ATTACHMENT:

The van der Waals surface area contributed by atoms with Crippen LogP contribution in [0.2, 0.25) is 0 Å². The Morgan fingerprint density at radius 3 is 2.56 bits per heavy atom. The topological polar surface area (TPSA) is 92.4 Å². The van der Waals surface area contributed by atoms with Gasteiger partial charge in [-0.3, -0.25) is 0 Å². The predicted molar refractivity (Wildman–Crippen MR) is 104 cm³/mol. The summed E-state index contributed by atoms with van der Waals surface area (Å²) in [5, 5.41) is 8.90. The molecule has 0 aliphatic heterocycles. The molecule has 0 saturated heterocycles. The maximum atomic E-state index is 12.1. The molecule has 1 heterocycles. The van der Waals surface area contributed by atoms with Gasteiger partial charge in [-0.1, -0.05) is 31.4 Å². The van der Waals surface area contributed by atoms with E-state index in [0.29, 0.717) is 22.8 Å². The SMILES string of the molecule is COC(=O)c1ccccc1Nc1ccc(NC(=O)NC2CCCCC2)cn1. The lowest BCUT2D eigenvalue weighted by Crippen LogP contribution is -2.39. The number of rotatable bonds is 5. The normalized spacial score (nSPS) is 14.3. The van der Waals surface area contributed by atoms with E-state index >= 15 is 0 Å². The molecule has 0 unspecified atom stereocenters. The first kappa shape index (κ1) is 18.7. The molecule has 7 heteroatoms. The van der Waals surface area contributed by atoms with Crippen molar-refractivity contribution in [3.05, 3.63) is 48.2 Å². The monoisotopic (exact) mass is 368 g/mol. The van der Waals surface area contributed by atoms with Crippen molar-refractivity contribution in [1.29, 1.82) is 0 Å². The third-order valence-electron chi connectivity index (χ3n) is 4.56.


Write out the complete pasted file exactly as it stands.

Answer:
The van der Waals surface area contributed by atoms with Crippen LogP contribution in [0.2, 0.25) is 0 Å². The Morgan fingerprint density at radius 3 is 2.56 bits per heavy atom. The topological polar surface area (TPSA) is 92.4 Å². The van der Waals surface area contributed by atoms with Gasteiger partial charge in [-0.3, -0.25) is 0 Å². The predicted molar refractivity (Wildman–Crippen MR) is 104 cm³/mol. The summed E-state index contributed by atoms with van der Waals surface area (Å²) in [5, 5.41) is 8.90. The molecule has 0 aliphatic heterocycles. The molecule has 0 saturated heterocycles. The maximum atomic E-state index is 12.1. The molecule has 1 heterocycles. The van der Waals surface area contributed by atoms with Gasteiger partial charge in [-0.1, -0.05) is 31.4 Å². The van der Waals surface area contributed by atoms with E-state index in [0.29, 0.717) is 22.8 Å². The SMILES string of the molecule is COC(=O)c1ccccc1Nc1ccc(NC(=O)NC2CCCCC2)cn1. The lowest BCUT2D eigenvalue weighted by Crippen LogP contribution is -2.39. The number of rotatable bonds is 5. The normalized spacial score (nSPS) is 14.3. The van der Waals surface area contributed by atoms with E-state index >= 15 is 0 Å². The molecule has 0 unspecified atom stereocenters. The first kappa shape index (κ1) is 18.7. The molecule has 7 heteroatoms. The van der Waals surface area contributed by atoms with Crippen molar-refractivity contribution in [3.05, 3.63) is 48.2 Å². The monoisotopic (exact) mass is 368 g/mol. The van der Waals surface area contributed by atoms with Crippen molar-refractivity contribution in [1.29, 1.82) is 0 Å². The third-order valence-electron chi connectivity index (χ3n) is 4.56.